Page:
(Bringing in the Professionals)
We're officially halfway through. It feels like I can start counting down earnestly now. The baby and I are both doing well, although I've been prescribed three days of R&R to hopefully clear up a bad cold and laryngitis. Thankfully, I do not have a bacterial throat infection (wanna know how I know? I do like the Spanish medical system, I tell you - I went to after-hours care after work yesterday, and an ear, nose and throat specialist saw me straight away - no referral necessary - and looked into my throat via a camera that went down my nose! Craziness! Although frankly, I was more shocked about the nonexistent waiting time than the camera...).
Today Tall Guy and I went to the hospital for my 20 week scan (good timing, since as I'm feeling quite under the weather, here they would have done a scan to check on the baby "just to be sure", had we not had this one scheduled), and Baby looks perfect.
|the baby is the length of a banana! (source)|
Some doctors in Spain will follow a birth but do not deliver. Check on this before you get attached. Also, it is uncommon, especially in cities and larger centers, for family practitioners to follow the birth. Home births are not covered by any insurance, and doctors will only come for home births in emergency situations (you go into labor at home and the baby is coming too fast for you to get to the hospital - even in this case, doctors may not come and paramedics will be the ones catching the baby). There are a few birthing centers, and some midwives who support home births, but most Spanish babies are born in hospitals.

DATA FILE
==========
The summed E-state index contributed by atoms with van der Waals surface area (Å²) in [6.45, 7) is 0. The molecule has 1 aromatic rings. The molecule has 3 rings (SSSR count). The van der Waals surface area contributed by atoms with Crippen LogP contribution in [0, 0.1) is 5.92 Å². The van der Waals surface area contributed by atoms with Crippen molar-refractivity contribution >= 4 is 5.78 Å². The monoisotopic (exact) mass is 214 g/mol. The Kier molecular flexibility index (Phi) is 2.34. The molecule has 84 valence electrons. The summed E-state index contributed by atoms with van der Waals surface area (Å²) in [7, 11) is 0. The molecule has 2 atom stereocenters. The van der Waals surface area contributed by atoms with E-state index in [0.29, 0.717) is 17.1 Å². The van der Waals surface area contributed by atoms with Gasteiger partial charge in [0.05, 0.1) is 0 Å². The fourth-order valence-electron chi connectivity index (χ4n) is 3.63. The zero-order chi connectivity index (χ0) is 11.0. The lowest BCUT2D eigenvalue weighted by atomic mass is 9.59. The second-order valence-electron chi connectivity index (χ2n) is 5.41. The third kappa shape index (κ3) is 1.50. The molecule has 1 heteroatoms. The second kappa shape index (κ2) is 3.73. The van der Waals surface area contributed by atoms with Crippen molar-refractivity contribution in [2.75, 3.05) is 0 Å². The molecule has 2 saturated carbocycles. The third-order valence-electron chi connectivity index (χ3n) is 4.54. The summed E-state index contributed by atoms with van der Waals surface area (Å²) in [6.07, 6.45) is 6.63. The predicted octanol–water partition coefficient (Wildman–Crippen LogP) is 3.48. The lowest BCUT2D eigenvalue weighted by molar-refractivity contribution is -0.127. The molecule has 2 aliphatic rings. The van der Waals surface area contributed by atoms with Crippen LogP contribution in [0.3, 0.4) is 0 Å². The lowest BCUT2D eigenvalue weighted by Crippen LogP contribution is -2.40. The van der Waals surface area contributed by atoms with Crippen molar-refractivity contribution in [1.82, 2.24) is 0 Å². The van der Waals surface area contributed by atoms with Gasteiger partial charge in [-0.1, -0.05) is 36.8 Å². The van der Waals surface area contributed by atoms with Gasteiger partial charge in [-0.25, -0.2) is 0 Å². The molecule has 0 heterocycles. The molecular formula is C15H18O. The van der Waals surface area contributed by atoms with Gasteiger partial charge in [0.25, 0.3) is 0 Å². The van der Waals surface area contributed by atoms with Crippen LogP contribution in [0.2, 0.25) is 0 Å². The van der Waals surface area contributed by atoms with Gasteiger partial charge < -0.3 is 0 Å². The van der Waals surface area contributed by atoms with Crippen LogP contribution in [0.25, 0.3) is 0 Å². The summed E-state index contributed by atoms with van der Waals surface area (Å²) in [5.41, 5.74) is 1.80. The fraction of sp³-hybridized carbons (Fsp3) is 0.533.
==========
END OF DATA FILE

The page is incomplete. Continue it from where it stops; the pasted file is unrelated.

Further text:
Depending on where your doctor trained and practices, your birth experience will vary. The birthing ward in my local hospital looks like a scene from Mad Men - moms are strapped down and often not even awake for the actual birthing moment, and my questions about natural birth were answered with,"That IS natural..." Don't even get me started on the looks after I asked about water birthing. (What kind of careless hippy IS this foreign girl???) I was also alarmed at the high cesarean section birth rate in Spain, so much so that I thought about going back home for the birth, but this is the national average, and it is essential to talk to each doctor to find out his or her personal rate. After hunting around, I have found a doctor with a very low intervention rate, working at a hospital with a dedicated natural birthing wing (individual birthing rooms with all kinds of birthing options, including water birthing).
It was important to me to find a doctor who shared my birth philosophy (staring is caring* - intervention only when necessary, please!) and a facility where I could try to have as natural a birth as possible, but be able to receive top-notch care should the need arise. I feel I have found both at Nuevo Belen (Madrid Moms, send me a private message if you'd like doctor details). My doctor also speaks English! Hooray! And she's a woman, totally a personal preference, but I feel more comfortable and at ease with her. My doctor also guarantees she will be at the baby's birth - not a common thing these days.
If you have any ongoing health issues, make sure you keep them in the loop and follow their checkup schedule, although it may not be what you're used to in your home country, as well as letting the dentist or any doctors you may see at after-hours care know how far along in your pregnancy you are.
This is Spain. Things are different. Knowing what to expect, taking time to find a doctor you're comfortable with, and keeping in mind Spain's very low infant fatality rate, can take the edge off birthing in a foreign country.
*I do really mean staring here - obstetrics, from Latin obstare, to observe. In the words of Dr Ernst Bumm, German obstetrician, The hands of a good obstetrician belong in the pockets of his white coat! (Obviously, emergencies aside, but I am glad to have a doctor who believes birth is indeed a natural, not a medical, process.)
. Midwives and Doulas